In addition, the new device may also help people with impaired inner ear.

"Patients can probably have a neural impairment of down to 30-40 dB even in the cochlea. We are going to try to establish how much of an impairment can be tolerated through this clinical study," says Bo Håkansson.

If the technique works, patients have even more to gain. Earlier tests indicate that the volume may be around 5 decibels higher and the quality of sound at high frequencies will be better with BCI than with previous bone-anchored techniques.

Now it's soon time to activate the first patient's implant, and adapt it to the patient's hearing and wishes. Then hearing tests and checks will be performed roughly every three months until a year after the operation.

"At that point, we will end the process with a final X-ray examination and final hearing tests. If we get good early indications we will continue operating other patients during this spring already," says Måns Eeg-Olofsson.

Read more at Science Daily

Alternative Medicine Use High Among Children With Chronic Conditions

Children who regularly see specialists for chronic medical conditions are also using complementary medicine at a high rate, demonstrates recently published research from the University of Alberta and the University of Ottawa.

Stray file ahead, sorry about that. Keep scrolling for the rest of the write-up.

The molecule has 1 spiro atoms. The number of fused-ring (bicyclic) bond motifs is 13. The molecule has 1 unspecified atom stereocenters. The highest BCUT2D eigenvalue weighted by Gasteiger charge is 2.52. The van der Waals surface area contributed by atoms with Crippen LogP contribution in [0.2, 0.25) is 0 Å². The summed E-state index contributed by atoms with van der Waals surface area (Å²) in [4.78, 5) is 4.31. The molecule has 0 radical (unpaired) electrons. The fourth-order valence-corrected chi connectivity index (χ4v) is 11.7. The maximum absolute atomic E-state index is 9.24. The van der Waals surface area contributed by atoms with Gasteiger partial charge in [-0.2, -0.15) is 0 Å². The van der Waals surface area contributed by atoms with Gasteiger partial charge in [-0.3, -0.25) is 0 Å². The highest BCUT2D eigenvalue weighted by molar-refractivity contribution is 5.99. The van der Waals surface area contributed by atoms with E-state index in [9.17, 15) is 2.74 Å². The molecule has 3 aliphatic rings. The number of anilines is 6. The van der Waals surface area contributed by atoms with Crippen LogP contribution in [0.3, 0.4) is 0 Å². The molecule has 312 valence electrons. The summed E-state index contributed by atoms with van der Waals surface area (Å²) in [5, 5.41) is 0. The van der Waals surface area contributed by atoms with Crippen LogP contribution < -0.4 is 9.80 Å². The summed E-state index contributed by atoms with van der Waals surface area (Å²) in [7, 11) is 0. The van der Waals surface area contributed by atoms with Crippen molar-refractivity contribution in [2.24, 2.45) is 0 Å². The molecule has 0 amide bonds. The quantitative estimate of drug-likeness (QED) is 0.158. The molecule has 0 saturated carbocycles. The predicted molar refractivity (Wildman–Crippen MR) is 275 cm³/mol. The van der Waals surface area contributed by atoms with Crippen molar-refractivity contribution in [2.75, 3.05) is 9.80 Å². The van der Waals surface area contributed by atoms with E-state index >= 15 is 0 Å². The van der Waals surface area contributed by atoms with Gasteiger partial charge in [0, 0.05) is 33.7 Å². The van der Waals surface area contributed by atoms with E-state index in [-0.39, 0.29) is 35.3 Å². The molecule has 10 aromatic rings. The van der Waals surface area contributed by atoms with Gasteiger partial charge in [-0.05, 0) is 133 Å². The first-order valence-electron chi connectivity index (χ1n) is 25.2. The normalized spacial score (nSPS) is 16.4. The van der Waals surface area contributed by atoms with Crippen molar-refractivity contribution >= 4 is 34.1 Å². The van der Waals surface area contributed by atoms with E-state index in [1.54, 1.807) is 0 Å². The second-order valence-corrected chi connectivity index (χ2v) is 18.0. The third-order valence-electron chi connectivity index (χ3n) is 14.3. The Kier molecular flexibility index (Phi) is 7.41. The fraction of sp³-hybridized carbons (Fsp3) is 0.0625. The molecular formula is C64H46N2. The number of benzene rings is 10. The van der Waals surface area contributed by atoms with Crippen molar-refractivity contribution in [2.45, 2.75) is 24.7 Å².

About 71 per cent of pediatric patients attending various specialty clinics at the Stollery Children's Hospital in Edmonton used alternative medicine, while the rate of use at the Children's Hospital of Eastern Ontario in Ottawa was 42 per cent. Nearly 20 per cent of the families who took part in the study said they never told their physician or pharmacist about concurrently using prescription and alternative medicine.

Sunita Vohra, a researcher with the Faculty of Medicine & Dentistry at the U of A, was the lead investigator on the study, which was recently published in the peer-reviewed journal Pediatrics. Her co-investigator was W. James King from the University of Ottawa.